Swim Instructors Tout Water Safety As Summer Nears | WAMU 88.5 - American University Radio

WAMU 88.5 : News

Swim Instructors Tout Water Safety As Summer Nears

Play associated audio

At the Parrotfish Swim School in Sterling, Va., 5-year-old Jason jumps into the deep end and floats on his back like a pro. His older brother, Alex Monsalve, says aside from obvious safety benefits, Jason is also learning to love water.

"He loves coming to class. He knows when it's Tuesday and Thursday and he's like, 'I'm ready to go to class,'" Monsalve says.

Dan Dakus runs Parrotfish Swim School in Sterling, Virginia. He says he used to be shocked by how many school-age children came to him not knowing how to swim, but now, he expects it.

"It really should alarm people," says Dakus. "You have to understand in the year 2000 the World Health Organization deemed drowning a worldwide epidemic."

Dakus says many schools offer financial aid for for swim lessons.

"Not having money is not a good reason for your child not to be in a swim class.," says Dakus. Many national foundations will also help parents pay for swim lessons, he adds.

When he does get a student that has never been in the water, he realizes that sometimes, he has to take it slow.

The worst thing a parent can do is expect results from swim lessons if their child is scared of the water, says Dakus.

"If your child's afraid, that needs to be addressed first," says Dakus. "Nothing is going to happen until that's addressed. They're not on your schedule, they're on their schedule."

Even though it might not be the best for his business, Dakus says if he gets a student that isn't ready, he refunds their tuition. He asks for a $20 insurance fee instead, so the child can come to the pool, play in the water and get used to things before being put through the paces.

Dakus also warns that enrolling your child in swim class doesn't make them, as he puts it, 'drown proof'.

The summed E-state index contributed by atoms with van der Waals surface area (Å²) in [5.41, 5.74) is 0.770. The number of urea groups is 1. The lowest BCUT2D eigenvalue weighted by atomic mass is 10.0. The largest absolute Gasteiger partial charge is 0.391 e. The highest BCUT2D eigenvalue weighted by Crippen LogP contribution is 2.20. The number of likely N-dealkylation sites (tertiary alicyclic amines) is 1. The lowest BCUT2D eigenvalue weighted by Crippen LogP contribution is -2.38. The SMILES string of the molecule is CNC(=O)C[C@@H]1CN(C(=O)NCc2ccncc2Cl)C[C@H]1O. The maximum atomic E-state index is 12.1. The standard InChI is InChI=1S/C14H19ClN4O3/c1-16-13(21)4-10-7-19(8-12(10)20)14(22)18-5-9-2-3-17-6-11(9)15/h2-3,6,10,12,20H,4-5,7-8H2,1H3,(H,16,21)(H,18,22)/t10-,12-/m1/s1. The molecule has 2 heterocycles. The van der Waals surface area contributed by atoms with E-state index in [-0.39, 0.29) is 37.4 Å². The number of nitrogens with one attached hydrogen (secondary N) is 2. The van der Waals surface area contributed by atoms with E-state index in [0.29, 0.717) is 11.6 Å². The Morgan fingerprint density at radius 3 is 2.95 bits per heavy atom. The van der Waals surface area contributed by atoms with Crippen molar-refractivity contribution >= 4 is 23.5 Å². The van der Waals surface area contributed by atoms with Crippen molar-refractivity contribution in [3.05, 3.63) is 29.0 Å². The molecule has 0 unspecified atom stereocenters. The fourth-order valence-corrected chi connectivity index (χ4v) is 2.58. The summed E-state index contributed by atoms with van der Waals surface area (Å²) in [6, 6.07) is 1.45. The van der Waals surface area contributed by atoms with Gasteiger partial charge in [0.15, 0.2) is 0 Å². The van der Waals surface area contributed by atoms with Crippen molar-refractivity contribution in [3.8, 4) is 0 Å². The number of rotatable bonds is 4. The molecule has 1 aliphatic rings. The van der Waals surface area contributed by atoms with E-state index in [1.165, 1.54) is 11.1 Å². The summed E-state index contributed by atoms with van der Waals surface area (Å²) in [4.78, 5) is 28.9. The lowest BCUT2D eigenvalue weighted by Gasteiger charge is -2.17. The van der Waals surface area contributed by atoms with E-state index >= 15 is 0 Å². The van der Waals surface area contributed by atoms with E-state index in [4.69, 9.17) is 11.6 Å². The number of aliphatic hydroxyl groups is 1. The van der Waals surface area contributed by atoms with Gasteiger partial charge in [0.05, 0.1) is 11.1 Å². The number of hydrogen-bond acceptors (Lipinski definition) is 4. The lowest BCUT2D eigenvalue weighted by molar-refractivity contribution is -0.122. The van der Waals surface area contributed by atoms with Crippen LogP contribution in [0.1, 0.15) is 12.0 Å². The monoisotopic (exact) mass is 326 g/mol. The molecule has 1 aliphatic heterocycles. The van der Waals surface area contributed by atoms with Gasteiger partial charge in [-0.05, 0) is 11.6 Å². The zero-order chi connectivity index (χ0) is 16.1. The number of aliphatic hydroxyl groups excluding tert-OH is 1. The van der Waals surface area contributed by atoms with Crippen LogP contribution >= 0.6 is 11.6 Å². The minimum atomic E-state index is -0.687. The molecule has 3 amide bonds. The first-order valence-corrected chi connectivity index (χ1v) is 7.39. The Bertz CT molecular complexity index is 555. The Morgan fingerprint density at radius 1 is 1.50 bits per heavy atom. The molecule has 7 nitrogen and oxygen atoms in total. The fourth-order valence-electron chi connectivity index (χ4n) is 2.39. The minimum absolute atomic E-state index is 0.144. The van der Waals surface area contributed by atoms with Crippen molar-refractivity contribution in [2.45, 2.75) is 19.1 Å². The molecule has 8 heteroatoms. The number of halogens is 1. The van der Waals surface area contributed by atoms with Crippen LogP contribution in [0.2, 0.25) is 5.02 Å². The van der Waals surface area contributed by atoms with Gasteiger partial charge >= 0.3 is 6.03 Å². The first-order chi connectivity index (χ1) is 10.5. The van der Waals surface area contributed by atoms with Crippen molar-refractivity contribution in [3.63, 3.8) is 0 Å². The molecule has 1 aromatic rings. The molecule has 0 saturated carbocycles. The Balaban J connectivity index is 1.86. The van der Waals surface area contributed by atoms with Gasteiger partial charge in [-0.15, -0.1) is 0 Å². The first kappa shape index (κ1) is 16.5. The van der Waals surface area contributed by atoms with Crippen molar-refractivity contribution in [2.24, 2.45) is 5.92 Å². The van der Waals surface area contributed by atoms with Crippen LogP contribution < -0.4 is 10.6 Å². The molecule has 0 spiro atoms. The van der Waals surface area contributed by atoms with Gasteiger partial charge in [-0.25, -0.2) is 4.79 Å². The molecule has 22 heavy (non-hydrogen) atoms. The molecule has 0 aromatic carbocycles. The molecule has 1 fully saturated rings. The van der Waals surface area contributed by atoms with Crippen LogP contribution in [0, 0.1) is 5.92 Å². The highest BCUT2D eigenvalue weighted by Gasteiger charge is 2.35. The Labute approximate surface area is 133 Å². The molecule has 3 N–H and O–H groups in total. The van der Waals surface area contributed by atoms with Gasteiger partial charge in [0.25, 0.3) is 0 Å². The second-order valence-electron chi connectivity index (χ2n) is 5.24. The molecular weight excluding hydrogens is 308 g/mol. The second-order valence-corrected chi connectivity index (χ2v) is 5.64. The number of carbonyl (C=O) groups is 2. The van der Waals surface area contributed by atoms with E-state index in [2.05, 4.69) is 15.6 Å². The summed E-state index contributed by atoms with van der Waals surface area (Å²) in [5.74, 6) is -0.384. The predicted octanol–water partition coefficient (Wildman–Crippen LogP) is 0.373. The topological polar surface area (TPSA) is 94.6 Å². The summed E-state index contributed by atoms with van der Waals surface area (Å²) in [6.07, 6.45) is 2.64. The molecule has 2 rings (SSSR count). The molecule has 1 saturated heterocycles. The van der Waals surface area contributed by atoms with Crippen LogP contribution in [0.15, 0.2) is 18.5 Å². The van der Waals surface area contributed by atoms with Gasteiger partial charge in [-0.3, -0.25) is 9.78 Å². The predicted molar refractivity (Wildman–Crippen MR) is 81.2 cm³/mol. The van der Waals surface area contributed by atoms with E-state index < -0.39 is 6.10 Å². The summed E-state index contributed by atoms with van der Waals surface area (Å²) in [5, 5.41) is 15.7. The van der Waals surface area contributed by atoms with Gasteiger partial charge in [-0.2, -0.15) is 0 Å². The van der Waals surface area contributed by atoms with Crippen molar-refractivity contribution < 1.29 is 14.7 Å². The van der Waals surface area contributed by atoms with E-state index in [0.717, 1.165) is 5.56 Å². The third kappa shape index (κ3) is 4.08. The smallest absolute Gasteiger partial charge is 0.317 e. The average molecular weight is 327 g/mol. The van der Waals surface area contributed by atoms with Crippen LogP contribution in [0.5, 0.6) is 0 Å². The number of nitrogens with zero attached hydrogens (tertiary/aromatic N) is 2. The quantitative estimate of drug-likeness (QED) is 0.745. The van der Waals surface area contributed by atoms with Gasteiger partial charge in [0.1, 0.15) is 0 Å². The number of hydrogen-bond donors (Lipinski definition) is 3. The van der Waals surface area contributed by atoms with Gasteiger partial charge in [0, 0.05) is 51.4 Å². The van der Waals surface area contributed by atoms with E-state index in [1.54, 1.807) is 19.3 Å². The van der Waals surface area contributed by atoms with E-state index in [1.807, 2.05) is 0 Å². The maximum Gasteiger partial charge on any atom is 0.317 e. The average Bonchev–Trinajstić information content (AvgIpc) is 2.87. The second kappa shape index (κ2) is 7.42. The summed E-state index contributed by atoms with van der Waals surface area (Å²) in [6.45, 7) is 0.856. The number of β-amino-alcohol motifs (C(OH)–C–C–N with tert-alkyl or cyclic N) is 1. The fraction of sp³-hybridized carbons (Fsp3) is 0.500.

"Parents think that when their children are taking swim lessons that 'waterproofs them'," he says. "That's the label people like to throw around or that they're 'water safe'. No one's water safe," advises Dakus.

Dakus urges parents to watch children very closely in the water regardless of their swimming skill level, and whether or not there's a lifeguard on duty.

NPR

Between The Laughs, South African Comedian Hopes To Educate

Trevor Noah, a new international correspondent on The Daily Show with Jon Stewart, turns a sharp eye on American policy — while answering the questions about world news that people are afraid to ask.
NPR

Will Environmentalists Fall For Faux Fish Made From Plants?

A handful of chefs and food companies are experimenting with fish-like alternatives to seafood. But the market is still a few steps behind plant-based products for meat and dairy.
NPR

Republicans Gather To Galvanize, Share Ideas At 'Freedom Summit'

On Saturday, prominent Republicans from across the country headed to Iowa for the annual Freedom Summit, which supports "pro-growth economics, social conservatism and a strong national defense."
NPR

Virtual Games Try To Generate Real Empathy For Faraway Conflict

A corner of the video game industry is covering the news through immersive experiences. One game transports players into the middle of the Syrian civil war.

Leave a Comment

Help keep the conversation civil. Please refer to our Terms of Use and Code of Conduct before posting your comments.